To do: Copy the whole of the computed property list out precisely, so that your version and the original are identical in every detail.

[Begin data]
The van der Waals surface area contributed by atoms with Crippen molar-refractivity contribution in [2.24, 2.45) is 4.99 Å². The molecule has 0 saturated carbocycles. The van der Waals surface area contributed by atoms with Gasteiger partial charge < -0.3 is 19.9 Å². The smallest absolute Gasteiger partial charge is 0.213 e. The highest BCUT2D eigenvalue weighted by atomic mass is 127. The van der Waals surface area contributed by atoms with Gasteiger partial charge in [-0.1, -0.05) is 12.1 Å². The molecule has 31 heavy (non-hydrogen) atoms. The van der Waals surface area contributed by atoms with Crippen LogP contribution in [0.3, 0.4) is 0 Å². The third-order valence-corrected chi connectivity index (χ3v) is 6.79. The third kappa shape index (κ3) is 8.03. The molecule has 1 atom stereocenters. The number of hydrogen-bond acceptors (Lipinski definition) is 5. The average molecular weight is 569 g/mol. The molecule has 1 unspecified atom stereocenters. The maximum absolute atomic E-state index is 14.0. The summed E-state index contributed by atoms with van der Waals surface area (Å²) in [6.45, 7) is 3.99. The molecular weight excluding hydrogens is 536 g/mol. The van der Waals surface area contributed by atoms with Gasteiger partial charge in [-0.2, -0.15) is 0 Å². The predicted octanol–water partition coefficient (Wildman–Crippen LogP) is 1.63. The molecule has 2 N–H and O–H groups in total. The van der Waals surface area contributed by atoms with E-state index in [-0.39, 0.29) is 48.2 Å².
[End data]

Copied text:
The van der Waals surface area contributed by atoms with Crippen molar-refractivity contribution in [2.24, 2.45) is 4.99 Å². The molecule has 0 saturated carbocycles. The van der Waals surface area contributed by atoms with Gasteiger partial charge < -0.3 is 19.9 Å². The smallest absolute Gasteiger partial charge is 0.213 e. The highest BCUT2D eigenvalue weighted by atomic mass is 127. The van der Waals surface area contributed by atoms with Gasteiger partial charge in [-0.1, -0.05) is 12.1 Å². The molecule has 31 heavy (non-hydrogen) atoms. The van der Waals surface area contributed by atoms with Crippen LogP contribution in [0.3, 0.4) is 0 Å². The third-order valence-corrected chi connectivity index (χ3v) is 6.79. The third kappa shape index (κ3) is 8.03. The molecule has 1 atom stereocenters. The number of hydrogen-bond acceptors (Lipinski definition) is 5. The average molecular weight is 569 g/mol. The molecule has 1 unspecified atom stereocenters. The maximum absolute atomic E-state index is 14.0. The summed E-state index contributed by atoms with van der Waals surface area (Å²) in [6.45, 7) is 3.99. The molecular weight excluding hydrogens is 536 g/mol. The van der Waals surface area contributed by atoms with Gasteiger partial charge in [-0.2, -0.15) is 0 Å². The predicted octanol–water partition coefficient (Wildman–Crippen LogP) is 1.63. The molecule has 2 N–H and O–H groups in total. The van der Waals surface area contributed by atoms with E-state index in [-0.39, 0.29) is 48.2 Å².